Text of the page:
How John Paul II holds up has thus become the most-watched annual bellwether of his physical condition.
This year, the verdict was largely positive. The pope kept all his appointments, celebrated all his Masses and delivered all his public addresses, including the annual Easter Sunday Urbi et Orbi greetings in 62 languages.
He did so with verve. When building to rhetorical high points, such as any mention of Iraq or the need for peace, the pope’s voice became clear, strong, and booming. He was unusually comprehensible, even to people who didn’t have a text. At the end of the Urbi et Orbi remarks, the pope broke into song for the final greeting in Latin. (“The last language is the first!” he cheerfully quipped). The bit of bravado brought cheers from the crowd of 60,000 that had braved a rainy day in St. Peter’s Square.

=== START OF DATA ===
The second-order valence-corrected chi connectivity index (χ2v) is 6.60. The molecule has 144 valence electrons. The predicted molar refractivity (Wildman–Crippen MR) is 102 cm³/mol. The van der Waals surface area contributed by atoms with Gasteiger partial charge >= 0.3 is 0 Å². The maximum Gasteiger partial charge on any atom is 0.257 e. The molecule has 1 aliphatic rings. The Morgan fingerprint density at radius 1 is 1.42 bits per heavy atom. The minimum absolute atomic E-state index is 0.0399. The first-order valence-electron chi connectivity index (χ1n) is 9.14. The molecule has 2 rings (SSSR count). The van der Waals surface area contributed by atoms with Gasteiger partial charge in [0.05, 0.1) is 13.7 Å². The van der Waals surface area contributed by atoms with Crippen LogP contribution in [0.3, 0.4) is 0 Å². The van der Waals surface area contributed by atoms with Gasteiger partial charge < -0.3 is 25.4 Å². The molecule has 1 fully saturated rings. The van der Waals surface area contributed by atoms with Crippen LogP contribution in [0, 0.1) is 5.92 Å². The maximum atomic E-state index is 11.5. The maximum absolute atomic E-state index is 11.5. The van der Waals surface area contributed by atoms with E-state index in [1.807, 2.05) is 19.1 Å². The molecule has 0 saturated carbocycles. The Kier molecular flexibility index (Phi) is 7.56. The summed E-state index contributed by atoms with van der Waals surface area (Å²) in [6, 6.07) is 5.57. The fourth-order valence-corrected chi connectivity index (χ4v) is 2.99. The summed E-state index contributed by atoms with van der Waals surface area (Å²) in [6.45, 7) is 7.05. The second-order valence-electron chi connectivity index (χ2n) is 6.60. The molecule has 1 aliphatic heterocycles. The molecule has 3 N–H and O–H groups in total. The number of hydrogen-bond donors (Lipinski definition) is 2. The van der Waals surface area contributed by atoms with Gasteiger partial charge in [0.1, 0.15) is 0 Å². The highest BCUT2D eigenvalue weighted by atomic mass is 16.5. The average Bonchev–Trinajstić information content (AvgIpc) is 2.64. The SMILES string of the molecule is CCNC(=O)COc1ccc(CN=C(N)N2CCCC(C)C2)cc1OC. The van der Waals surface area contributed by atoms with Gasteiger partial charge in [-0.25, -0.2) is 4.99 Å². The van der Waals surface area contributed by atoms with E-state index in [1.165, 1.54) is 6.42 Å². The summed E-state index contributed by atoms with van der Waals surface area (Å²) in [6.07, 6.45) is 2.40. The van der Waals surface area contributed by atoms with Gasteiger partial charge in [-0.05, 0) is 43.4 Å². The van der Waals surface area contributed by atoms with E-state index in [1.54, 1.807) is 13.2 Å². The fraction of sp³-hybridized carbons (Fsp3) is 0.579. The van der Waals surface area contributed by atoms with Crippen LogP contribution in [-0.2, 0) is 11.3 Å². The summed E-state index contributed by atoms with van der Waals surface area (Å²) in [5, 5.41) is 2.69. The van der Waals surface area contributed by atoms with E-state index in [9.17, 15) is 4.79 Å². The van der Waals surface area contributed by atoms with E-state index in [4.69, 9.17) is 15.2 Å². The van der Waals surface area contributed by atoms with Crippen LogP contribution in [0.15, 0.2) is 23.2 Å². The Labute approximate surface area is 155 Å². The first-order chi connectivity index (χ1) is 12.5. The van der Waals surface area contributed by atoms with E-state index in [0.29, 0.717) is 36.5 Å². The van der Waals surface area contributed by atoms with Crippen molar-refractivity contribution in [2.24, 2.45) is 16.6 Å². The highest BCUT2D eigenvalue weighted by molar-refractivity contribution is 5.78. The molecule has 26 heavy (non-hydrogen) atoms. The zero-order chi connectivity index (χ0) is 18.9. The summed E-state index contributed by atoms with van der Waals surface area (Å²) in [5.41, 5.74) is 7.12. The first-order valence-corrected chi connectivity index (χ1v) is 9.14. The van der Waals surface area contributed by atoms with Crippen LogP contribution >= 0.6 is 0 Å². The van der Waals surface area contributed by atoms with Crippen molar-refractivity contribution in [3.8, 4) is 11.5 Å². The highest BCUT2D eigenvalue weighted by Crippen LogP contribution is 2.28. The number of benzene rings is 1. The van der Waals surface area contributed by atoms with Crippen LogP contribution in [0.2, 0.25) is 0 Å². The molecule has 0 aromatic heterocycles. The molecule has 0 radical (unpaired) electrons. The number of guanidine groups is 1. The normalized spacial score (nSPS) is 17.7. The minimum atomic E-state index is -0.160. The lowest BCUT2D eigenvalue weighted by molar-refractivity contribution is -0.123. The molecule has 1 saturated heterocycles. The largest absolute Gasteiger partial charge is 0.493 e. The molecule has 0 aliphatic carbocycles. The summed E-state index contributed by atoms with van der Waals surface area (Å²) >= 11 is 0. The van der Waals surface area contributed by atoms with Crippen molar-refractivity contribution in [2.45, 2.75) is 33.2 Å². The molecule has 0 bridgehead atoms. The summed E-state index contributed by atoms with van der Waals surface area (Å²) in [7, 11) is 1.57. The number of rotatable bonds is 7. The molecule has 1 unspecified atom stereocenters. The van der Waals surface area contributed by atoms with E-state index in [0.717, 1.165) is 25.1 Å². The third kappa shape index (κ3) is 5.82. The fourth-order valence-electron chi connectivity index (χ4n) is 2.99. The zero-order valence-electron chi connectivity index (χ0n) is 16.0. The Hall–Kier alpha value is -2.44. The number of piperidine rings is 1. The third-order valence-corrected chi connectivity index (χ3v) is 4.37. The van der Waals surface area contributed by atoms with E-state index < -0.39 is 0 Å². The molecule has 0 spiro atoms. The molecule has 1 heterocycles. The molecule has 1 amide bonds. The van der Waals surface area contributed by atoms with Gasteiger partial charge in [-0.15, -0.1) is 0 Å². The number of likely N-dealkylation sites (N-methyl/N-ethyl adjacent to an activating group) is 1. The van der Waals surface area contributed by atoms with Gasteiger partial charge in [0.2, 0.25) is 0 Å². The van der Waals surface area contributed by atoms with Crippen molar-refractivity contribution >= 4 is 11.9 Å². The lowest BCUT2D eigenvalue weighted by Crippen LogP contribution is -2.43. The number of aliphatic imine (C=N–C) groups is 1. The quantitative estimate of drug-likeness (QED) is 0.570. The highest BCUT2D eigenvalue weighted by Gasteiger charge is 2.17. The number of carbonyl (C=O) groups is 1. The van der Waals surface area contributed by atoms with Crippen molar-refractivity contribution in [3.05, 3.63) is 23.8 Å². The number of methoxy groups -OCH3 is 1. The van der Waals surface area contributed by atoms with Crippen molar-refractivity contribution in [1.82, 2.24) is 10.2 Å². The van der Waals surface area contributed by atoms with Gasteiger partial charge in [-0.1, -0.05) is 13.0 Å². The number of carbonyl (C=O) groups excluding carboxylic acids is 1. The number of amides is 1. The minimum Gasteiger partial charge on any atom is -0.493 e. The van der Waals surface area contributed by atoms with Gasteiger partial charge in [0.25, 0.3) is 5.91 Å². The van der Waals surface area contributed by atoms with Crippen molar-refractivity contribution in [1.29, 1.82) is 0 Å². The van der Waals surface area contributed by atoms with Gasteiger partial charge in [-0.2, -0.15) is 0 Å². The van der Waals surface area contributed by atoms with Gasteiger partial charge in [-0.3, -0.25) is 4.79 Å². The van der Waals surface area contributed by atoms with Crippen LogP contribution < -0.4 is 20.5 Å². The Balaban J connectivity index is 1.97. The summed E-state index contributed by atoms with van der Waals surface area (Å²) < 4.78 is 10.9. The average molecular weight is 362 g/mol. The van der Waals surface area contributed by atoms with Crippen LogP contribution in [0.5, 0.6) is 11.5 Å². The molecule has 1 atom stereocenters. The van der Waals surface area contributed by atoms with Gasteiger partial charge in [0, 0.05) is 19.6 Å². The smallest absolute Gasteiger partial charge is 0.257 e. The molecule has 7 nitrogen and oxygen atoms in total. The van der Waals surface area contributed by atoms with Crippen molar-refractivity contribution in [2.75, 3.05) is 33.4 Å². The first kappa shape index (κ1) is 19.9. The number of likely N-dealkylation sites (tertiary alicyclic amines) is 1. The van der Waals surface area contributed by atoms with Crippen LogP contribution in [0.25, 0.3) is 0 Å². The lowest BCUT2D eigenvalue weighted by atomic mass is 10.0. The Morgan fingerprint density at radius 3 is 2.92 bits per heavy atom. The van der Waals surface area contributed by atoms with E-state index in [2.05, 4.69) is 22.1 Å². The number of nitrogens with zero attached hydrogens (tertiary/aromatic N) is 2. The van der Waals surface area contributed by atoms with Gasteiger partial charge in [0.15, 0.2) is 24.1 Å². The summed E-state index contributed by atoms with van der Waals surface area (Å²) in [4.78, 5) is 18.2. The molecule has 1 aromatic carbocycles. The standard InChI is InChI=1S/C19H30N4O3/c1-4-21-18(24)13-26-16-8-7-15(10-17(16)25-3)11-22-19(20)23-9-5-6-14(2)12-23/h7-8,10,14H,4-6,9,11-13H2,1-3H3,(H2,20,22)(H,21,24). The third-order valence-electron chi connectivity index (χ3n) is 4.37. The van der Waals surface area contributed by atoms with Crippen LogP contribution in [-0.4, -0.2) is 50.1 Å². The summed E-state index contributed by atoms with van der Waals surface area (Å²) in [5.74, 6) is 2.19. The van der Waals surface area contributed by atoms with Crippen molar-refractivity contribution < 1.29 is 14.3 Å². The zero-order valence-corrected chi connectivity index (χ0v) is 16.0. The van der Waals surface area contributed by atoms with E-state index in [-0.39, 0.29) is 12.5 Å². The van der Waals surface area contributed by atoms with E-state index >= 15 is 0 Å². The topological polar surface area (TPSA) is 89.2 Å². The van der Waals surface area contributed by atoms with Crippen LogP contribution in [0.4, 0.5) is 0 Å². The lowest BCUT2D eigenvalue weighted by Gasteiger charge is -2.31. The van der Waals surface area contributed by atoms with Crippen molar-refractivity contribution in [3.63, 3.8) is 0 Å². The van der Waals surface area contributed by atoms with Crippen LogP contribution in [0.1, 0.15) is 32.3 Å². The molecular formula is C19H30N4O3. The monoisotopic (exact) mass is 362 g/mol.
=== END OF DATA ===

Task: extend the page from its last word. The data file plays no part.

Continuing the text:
One factor explaining the pope’s robust condition is his new rolling hydraulic chair. The device allows the pope to be wheeled into place in the sanctuary, and then raised up to the altar so he does not have to stand while celebrating the Eucharist. John Paul has aggravated arthritis in the right knee, so standing is wearying. Now he stands only for the reading of the gospel. For the same reason, the pope no longer walks the Stations of the Cross on Good Friday. This year he held the cross in a seated position during the 14th station.
...and various reactions to the Vatican's stance on the Iraq war, an interview with Tommy Thompson, and an explanation of how the rumor of the Traditionalist reconciliation began and exploded:
Coverage of the Vatican around the world suffers from a peculiar malady, which is dependence upon the Italian papers. Since most journalists who follow the Vatican don’t do so full-time, they often end up cribbing material from the local press. This is natural, but it can also be dangerous. Italian journalism is distinguished by strong personalities and sparkling writing, but not always by scrupulous concern for facts.